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Cover Letter Format: The What, Why and How of Writing One that Gets You the Interview

  • A cover letter is simply a letter you send along with your resume when applying for a job
  • It’s an important part of almost any job application that you send to a prospective employer
  • A cover letter is a concise summary of who you are and what makes you a good fit for the job
  • Use the cover letter format guide below to create a cover letter that works for you
  • Do make a note of what to avoid when writing a cover letter

What is a cover letter?

A cover letter is simply a letter you send along with your resume when applying for a job. When you apply, the cover letter is your very first contact with your potential employer, and the very first impression of you, in the entire process of job application.

How does a cover letter help you land a job interview?

You might have written an impressive resume, but if you send it out without a cover letter to complement it, you might just end up in the hoard of other applicants. This is where a cover letter format proves to be useful. It helps you manage the flow of information and maintain coherence. You must always include a cover letter with your job application unless the job posting has specifically asked you not to send one.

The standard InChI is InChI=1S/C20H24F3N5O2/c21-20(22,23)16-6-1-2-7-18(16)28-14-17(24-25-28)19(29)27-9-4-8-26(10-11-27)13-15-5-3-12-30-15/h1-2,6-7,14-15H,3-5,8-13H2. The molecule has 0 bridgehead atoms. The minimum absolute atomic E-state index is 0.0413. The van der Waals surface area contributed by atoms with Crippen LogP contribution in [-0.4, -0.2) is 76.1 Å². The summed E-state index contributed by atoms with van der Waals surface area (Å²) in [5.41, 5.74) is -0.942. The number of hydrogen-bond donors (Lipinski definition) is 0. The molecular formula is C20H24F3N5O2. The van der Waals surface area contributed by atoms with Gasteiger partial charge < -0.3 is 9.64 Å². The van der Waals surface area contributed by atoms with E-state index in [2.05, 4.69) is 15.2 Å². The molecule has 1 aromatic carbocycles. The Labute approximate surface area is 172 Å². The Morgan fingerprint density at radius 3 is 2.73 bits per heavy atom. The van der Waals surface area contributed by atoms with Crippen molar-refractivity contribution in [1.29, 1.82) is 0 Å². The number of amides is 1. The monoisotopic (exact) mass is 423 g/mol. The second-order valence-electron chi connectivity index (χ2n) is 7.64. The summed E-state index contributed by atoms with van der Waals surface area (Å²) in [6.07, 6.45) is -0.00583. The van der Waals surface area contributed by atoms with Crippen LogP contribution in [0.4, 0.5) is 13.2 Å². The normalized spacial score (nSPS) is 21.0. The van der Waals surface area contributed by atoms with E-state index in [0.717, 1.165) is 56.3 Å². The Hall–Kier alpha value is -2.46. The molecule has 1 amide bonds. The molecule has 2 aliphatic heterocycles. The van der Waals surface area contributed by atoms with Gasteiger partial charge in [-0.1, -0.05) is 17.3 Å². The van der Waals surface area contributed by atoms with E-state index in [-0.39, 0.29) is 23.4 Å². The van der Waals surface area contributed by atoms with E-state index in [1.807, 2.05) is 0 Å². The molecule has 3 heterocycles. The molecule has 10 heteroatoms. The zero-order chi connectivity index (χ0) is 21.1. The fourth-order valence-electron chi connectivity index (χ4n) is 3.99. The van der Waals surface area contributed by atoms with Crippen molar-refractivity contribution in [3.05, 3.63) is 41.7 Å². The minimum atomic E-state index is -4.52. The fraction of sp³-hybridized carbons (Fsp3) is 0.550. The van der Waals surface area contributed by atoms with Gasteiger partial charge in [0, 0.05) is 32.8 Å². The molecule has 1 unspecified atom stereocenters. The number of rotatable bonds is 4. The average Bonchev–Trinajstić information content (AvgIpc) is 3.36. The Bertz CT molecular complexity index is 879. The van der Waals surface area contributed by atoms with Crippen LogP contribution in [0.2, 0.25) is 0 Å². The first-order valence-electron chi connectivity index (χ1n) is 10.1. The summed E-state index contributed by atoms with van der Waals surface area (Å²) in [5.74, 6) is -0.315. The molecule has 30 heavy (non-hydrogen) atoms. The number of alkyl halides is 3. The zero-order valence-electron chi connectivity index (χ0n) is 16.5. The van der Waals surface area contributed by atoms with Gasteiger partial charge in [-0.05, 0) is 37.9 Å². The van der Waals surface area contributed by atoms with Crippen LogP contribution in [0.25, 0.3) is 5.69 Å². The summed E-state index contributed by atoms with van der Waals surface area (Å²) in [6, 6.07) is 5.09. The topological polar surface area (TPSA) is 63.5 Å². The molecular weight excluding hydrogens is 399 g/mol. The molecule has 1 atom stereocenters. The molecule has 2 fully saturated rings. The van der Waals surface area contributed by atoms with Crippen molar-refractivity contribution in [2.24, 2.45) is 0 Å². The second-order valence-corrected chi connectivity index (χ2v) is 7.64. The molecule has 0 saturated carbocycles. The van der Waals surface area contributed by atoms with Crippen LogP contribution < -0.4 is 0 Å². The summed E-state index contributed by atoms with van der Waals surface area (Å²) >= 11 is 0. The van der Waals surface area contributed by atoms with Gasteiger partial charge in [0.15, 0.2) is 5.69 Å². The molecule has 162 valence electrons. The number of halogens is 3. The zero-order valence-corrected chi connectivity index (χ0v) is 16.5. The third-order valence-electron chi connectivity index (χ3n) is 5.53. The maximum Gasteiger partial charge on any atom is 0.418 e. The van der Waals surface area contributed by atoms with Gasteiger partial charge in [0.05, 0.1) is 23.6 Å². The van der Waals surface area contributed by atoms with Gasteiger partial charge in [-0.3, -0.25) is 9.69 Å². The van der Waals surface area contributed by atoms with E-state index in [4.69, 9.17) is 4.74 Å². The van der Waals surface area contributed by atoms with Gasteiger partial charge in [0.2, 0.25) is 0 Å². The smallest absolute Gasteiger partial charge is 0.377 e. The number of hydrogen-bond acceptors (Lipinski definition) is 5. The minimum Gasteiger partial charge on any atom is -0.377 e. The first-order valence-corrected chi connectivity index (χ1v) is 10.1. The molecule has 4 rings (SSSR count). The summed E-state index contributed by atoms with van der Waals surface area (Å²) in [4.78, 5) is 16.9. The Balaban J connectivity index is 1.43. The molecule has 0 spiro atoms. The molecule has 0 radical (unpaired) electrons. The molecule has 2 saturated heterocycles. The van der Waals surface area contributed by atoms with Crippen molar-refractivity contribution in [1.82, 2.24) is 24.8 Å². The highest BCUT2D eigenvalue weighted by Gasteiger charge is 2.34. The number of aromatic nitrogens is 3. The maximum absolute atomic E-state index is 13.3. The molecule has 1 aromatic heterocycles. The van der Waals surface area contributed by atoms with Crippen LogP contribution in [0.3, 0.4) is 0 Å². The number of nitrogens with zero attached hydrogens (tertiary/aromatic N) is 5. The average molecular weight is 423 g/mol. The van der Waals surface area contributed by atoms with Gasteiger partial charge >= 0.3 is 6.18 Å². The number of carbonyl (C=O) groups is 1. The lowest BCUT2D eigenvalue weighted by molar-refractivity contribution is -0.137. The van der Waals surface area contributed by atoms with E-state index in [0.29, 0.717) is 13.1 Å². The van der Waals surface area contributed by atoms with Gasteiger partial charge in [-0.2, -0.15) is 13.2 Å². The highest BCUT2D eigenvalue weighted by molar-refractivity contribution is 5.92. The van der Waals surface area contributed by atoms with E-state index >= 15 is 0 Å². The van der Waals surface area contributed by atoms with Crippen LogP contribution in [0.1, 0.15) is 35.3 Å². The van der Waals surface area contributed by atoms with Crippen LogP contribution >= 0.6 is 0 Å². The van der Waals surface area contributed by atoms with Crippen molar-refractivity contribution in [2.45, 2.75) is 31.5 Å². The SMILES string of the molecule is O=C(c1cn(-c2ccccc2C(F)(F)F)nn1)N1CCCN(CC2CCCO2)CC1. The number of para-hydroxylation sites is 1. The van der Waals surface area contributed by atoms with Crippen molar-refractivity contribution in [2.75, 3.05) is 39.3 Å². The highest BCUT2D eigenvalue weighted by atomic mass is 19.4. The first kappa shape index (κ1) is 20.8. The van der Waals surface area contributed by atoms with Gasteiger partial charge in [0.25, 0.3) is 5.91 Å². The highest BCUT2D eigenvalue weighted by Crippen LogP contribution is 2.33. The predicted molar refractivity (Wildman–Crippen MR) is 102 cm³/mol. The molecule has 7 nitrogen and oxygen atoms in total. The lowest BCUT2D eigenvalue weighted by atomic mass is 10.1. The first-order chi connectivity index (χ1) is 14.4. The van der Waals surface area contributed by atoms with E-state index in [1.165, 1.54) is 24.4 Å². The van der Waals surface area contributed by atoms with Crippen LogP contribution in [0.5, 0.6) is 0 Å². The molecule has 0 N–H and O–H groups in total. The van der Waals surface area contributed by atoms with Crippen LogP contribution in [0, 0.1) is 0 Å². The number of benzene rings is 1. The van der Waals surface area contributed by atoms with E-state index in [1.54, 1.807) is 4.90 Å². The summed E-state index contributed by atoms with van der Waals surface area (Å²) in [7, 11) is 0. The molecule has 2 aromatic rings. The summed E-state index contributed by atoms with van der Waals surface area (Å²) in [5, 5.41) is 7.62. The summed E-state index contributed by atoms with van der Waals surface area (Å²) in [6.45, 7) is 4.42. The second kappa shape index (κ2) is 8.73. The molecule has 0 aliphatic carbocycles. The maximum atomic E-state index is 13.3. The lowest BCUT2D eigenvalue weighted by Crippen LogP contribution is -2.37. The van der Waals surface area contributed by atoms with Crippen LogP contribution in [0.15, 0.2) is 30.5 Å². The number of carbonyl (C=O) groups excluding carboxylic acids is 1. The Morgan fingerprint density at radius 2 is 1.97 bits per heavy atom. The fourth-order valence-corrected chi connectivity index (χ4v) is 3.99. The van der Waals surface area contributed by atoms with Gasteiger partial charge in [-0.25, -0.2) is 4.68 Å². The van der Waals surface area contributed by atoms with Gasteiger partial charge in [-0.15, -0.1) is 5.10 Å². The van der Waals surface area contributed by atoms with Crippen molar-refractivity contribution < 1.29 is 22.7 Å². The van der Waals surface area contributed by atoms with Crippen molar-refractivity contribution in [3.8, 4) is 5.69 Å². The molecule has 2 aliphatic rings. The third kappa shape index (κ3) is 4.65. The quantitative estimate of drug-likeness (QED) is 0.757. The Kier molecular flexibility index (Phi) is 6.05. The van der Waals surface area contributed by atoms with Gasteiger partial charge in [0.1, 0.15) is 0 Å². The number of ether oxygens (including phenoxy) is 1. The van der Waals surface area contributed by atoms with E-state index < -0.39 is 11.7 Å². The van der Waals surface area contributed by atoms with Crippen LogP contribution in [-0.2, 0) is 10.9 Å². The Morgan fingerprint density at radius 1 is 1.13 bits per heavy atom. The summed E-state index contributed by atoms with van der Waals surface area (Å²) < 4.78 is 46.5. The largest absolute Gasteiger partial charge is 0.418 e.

Still looking for reasons to include a cover letter? Here you go: Top Ten Reasons Why You Need a Cover Letter 

What are some cover letter format essentials?

So, here we have broken down a cover letter format into section-specific information.

1. Salutation

2. Introduction

3. Body

4. Conclusion

5. Signature

6. Text format

7. Length

8. File format

Now, let’s get into each section of the cover letter format in detail: 

1. Salutation of your cover letter – How you greet them is important 

Whether it is a face-to-face interaction, written or non-verbal communication, the way you greet your cover letter audience plays an important role in the exchange that would follow. ‘Dear HR’ or ‘Dear Hiring Manager’ is an option only when you do not have the name of your cover letter’s recipient. It is always better to address them with their name. 

2. Introduction of your cover letter – Tell them about yourself and your motive 

Now you enter the actual cover letter itself. Remember the reader is now looking to know who you are and why you are writing this letter. So, begin your cover letter with an introductory paragraph where you introduce yourself and tell them your purpose of writing the cover letter. Your cover letter could either be in response to a job posting, or simply looking for possible openings. 

3. Body of your cover letter – Where you sell your candidature 

Your cover letter’s second paragraph should talk about your suitability for the job role you seek. This is where you pitch yourself to the company, possibly aligning your ideals with the company’s. Since your resume would already mention any awards or recognitions you might have received, here is where you can talk about specific incidents or stories which compliment your achievements, and ultimately how this would make you a great addition to the prospective company.